Health lobby groups in Australia have called for a ban on the advertisement of junk food to children and for the introduction of a “traffic light” labeling system on labels.

The Obesity Policy Coalition said the Australian government needed to act to halt growing obesity among children.

The group – representing the Cancer Council Victoria, Diabetes Australia (Victoria) and the World Health Organisation’s Collaborating Centre for Obesity Prevention at Deakin University – also outlined plans to increase the tax levied on sugary breakfast cereals.

Jane Martin, a policy adviser for the coalition, said high-sugar cereals should be subject to a similar level to tax as cakes and pastries.

“Some cereals being marketed are up to 40 per cent sugar, which in reality is no different to the levels of sugar in some confectionery products and chocolate biscuits,” Martin told The Australian newspaper.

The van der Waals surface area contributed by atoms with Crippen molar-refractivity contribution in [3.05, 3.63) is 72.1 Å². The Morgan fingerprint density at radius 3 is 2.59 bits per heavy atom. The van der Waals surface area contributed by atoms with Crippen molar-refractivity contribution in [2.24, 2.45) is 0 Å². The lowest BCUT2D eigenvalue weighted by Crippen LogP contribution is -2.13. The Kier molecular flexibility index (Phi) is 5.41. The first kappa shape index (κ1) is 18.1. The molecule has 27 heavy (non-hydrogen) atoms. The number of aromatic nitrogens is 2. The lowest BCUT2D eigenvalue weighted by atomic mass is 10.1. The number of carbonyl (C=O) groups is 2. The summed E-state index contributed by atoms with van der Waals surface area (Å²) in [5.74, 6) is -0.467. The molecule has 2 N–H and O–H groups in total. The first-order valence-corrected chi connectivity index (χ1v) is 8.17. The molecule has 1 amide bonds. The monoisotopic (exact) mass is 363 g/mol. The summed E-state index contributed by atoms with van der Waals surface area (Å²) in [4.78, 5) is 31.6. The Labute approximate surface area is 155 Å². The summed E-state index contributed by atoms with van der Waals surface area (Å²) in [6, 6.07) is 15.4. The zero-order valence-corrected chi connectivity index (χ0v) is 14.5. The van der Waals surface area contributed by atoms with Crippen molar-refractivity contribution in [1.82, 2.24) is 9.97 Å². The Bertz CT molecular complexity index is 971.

Martin also reportedly criticised marketing campaigns for “influencing” children through TV, Internet and text message campaigns. Food labels, in their current form, also confused parents, she said.

“Consumers face a difficult task, because we know that they don’t really understand very well the nutrition panel on the side of the pack and that’s why we’re proposing for something simpler to be implemented, which will help direct them to healthier choices,” Martin was quoted as saying in The Sydney Morning Herald newspaper.

The coalition is believed to have held talks with both main political parties.

Health Minister Tony Abbott admitted childhood obesity was “a very important issue”, but said product labelling should be left to the market.

“The Government doesn’t have plans to impose any new taxes, and I encourage industry to continue prominent front-of-packet labelling of the energy content of food,” Abbott said.